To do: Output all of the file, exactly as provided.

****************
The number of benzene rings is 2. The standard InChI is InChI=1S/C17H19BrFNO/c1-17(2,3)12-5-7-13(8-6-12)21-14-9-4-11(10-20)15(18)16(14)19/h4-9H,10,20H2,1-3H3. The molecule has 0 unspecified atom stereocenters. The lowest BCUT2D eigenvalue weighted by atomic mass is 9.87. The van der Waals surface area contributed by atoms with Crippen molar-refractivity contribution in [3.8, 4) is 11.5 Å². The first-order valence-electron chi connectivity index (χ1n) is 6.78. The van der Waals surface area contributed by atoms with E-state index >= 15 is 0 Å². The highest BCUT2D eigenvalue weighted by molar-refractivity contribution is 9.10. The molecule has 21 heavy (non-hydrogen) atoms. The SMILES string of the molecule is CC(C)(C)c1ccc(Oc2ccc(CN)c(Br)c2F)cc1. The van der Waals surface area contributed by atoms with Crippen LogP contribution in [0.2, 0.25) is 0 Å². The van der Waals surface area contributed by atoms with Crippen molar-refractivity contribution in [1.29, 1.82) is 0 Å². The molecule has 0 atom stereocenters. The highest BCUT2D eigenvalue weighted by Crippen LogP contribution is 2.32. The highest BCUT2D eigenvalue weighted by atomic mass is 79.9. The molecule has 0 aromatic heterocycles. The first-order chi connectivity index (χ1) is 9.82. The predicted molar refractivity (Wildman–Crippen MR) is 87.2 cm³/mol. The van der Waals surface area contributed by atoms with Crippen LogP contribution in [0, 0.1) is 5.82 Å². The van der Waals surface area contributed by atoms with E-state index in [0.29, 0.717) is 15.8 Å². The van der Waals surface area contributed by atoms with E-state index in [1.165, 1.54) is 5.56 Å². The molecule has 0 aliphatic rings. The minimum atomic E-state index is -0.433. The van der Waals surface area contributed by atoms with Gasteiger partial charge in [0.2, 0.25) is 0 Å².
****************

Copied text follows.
The number of benzene rings is 2. The standard InChI is InChI=1S/C17H19BrFNO/c1-17(2,3)12-5-7-13(8-6-12)21-14-9-4-11(10-20)15(18)16(14)19/h4-9H,10,20H2,1-3H3. The molecule has 0 unspecified atom stereocenters. The lowest BCUT2D eigenvalue weighted by atomic mass is 9.87. The van der Waals surface area contributed by atoms with Crippen molar-refractivity contribution in [3.8, 4) is 11.5 Å². The first-order valence-electron chi connectivity index (χ1n) is 6.78. The van der Waals surface area contributed by atoms with E-state index >= 15 is 0 Å². The highest BCUT2D eigenvalue weighted by molar-refractivity contribution is 9.10. The molecule has 21 heavy (non-hydrogen) atoms. The SMILES string of the molecule is CC(C)(C)c1ccc(Oc2ccc(CN)c(Br)c2F)cc1. The van der Waals surface area contributed by atoms with Crippen LogP contribution in [0.2, 0.25) is 0 Å². The van der Waals surface area contributed by atoms with Crippen molar-refractivity contribution in [1.29, 1.82) is 0 Å². The molecule has 0 atom stereocenters. The highest BCUT2D eigenvalue weighted by Crippen LogP contribution is 2.32. The highest BCUT2D eigenvalue weighted by atomic mass is 79.9. The molecule has 0 aromatic heterocycles. The first-order chi connectivity index (χ1) is 9.82. The predicted molar refractivity (Wildman–Crippen MR) is 87.2 cm³/mol. The van der Waals surface area contributed by atoms with Crippen LogP contribution in [0, 0.1) is 5.82 Å². The van der Waals surface area contributed by atoms with E-state index in [0.29, 0.717) is 15.8 Å². The van der Waals surface area contributed by atoms with E-state index in [1.165, 1.54) is 5.56 Å². The molecule has 0 aliphatic rings. The minimum atomic E-state index is -0.433. The van der Waals surface area contributed by atoms with Gasteiger partial charge in [0.2, 0.25) is 0 Å².